QUESTION: Does it have long-term impacts on French-U.S. relations?

(CROSSTALK)

QUESTION: There is now a widespread perception that the only way you're going to get this is by getting nine votes, but getting vetoed. Is the U.S. intent on getting nine votes to prove that you could do it if only the French or Russia, Russians wouldn't veto it?

FLEISCHER: This remains an important matter for the United Nations Security Council and its 15 members to take the stand on whether resolutions at the U.N. are to have meaning. I do think it matters whether or not the other members of the Security Council support immediate disarmament. And they will have their opportunity to do so in the form of a vote.

So this remains an important test of the United Nations Security Council and a chance for these nations to show that while they serve as rotating members of the Security Council they stand for giving resolutions meaning and impact.

QUESTION: Do you really think that that gives you the same authority that a vote without a veto would?

FLEISCHER: Well, you know, the president has said that, one way or another, Saddam Hussein will be disarmed. His preference is to do it through the United Nations Security Council. This gives these nations an opportunity to say that despite a veto, the United Nations Security Council spoke.

QUESTION: Ari, while this is going on, the economy is in shambles. Does the president believe that this would be a short war and that investor confidence, say, in the markets will return in short order after conflict? Because otherwise, what is he prepared to do about the fact that his tax cut is stalled and getting little attention in Congress, and the fact that there's a looming deficit and tremendous potential liabilities for the U.S. to be engaged overseas in Iraq and other places after this conflict?

FLEISCHER: Despite the drama of the question, one, the economy is not in shambles.

(CROSSTALK)

QUESTION: ... a lot of Americans think that the economy is in pretty dramatic shape.

FLEISCHER: The economy is -- I think you've described it as in shambles. Of course the economy grew by just under 3 percent in 2002, which was increase from the recession of 2001. In fact the latest data show that while the economy remains growing slowly, that growth for the fourth quarter actually was twice the amount it was previously estimated to be.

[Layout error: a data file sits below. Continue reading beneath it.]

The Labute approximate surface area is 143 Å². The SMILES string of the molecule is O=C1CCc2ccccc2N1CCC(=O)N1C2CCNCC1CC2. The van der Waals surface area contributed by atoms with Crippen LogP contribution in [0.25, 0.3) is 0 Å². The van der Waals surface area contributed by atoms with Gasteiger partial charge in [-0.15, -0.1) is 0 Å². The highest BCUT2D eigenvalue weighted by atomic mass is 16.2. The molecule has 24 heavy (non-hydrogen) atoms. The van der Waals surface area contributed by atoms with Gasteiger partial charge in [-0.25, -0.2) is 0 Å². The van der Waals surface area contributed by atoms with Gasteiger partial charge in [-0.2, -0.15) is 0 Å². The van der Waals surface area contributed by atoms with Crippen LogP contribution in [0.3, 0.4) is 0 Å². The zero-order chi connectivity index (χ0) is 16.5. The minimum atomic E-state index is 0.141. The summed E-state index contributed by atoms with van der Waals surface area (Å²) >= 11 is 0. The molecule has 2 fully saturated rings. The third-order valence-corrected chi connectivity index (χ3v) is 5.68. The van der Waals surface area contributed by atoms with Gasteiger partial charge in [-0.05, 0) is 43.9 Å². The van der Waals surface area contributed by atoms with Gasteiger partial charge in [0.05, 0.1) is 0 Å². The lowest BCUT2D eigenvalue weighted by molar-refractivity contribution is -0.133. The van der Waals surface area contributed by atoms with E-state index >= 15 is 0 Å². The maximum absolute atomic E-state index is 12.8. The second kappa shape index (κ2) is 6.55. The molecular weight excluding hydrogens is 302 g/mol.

The president is indeed very concerned, though, about the strength of the recovery and wants to make certain that the recovery continues.

The best way to approach this is through Congress taking action. And again, I don't think it's accurate to say that it is stalled. In fact, just this week the markups are scheduled to begin in the House and then into the Senate on the president's budget, as the House Budget Committee takes up and marks up its budget resolution. That is scheduled to happen just this very week. The Ways and Means Committee has already held hearings on it.

And so actually last year the Senate under different leadership failed to even pass a budget. Already this year Congress is moving smartly and on time to past budgets. So I think that progress is being made, and the president is encouraged by what he's seen.

QUESTION: So you're saying -- let's get you on the record on this -- that his vision for stimulus is the tax cut.

Do you think that that's really moving through Congress at a pace that will deliver the kind of stimulus to the economy that's necessary?

FLEISCHER: That's correct. Certainly, when you compare it to the past, there's no question about it, when you take a look at under the way Congress always moves, at the speed at which Congress moves. They have until April 15 to pass a budget resolution. They're moving already here in early March in the committee structure to pass a budget. That contrasts dramatically with last year in the Senate, a failure to even do the basic blocking and tackling of passing a budget or even passing the appropriation bills.

So there is a different situation in the Congress this year under new leadership. The agenda is moving forward.

In 2001, for example, the tax cut was passed and enacted into law at one of the earliest dates ever, which was Memorial Day 2001. That, of course, is some two months from now.

QUESTION: (OFF-MIKE) address the first point, which is, does the president expect that any conflict would be short and, therefore, there'd be a run-up in investor confidence afterwards? Is that what he's counting on?

FLEISCHER: The president has not made any predictions, in the event that he authorizes force, about what the length would be. Of course, plans are made and you hope for the best, you plan for the worst. But I have not heard the president make any prediction.

But there's no question the potential of war has created uncertainty in the market, it has frozen investments, and the president is cognizant of that. Any decision he makes will be made on the basis of national security, but there's no argument about that.

QUESTION: Ari, there are some reports that President Putin or the Russian foreign minister are going to come and see Bush. Do you have anything on that?

BLITZER: We're going to break away briefly from Ari Fleischer's question and answer session.